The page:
The pubs and restaurants firm Mitchells & Butlers today said buoyant food sales were helping the group weather tougher trading conditions this year.
The Harvester and Toby Carvery owner - which serves around 110 million meals a year - saw a 4.8 per cent increase in like-for-like food sales in the 27 weeks to 5 April.
This offset lower beer sales and kept Birmingham-based M&B's overall sales in positive territory - up 0.6 per cent over the period.
The company, facing the twin challenges of smoking bans and a consumer slowdown, has become a takeover target after racking up huge losses on an abandoned property deal last year.
But M&B hailed a "resilient" sales performance and added: "This has been achieved amidst challenging trading conditions for beer sales but increased eating out demand in pubs following the smoking ban."
M&B said its food offering, which now accounts for 38 per cent of sales, was appealing
to a new brand of pub-goer previously put off from eating out by tobacco fumes.
The group said: "The quality and value of our food offers together with our high standards of amenity have enabled us to gain a disproportionate share of this growth."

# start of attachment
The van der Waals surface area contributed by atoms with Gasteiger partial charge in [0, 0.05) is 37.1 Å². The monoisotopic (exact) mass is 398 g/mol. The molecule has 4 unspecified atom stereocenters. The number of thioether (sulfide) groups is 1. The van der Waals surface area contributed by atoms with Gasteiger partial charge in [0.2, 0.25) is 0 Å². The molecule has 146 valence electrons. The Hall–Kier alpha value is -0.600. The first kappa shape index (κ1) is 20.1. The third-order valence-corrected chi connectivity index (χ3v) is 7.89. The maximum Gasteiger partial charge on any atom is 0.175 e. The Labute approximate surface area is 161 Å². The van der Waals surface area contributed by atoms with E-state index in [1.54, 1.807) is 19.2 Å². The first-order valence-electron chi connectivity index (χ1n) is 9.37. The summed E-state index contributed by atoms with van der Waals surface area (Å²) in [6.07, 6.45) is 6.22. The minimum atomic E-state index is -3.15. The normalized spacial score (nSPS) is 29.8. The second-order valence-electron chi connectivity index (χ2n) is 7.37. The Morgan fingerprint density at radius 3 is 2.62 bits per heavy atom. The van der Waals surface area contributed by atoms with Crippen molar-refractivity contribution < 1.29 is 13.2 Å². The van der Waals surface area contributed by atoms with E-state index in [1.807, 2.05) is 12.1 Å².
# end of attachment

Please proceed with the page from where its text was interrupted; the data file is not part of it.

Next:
Although the group faces pressure from soaring food inflation this year, it is also set to make purchasing gains from higher sales volumes.
The All Bar One and O'Neill's owner said like-for-like drinks sales fell 1.4 per cent, despite growth in wine and soft drinks accompanying food.
But M&B said this represented increased market share in a beer market which slipped 9 per cent in the four months to February.
Beer makes up 25 per cent of the group's sales but the market is likely to remain depressed and hit further by Chancellor Alistair Darling's duty hikes in last month's Budget, the group added.
M&B will reveal the outcome of a strategic review of the business by May. This followed a merger approach by rival Punch Taverns - since abandoned - and reported interest from private equity firms in buying a minority stake.
The takeover speculation was sparked by the collapse of a debt-financed property joint venture it planned with entrepreneur and major investor Robert Tchenguiz.
The deal - a move to return cash to shareholders - involved approximately 1,300 of its pubs. But banks pulled the plug on the scheme following the credit crunch and left M&B with £274 million in losses from a wrong-way bet on interest rates as borrowing costs began to come down.
The issues hit the group's share price and it was relegated from the FTSE 100 Index in December.Reuse content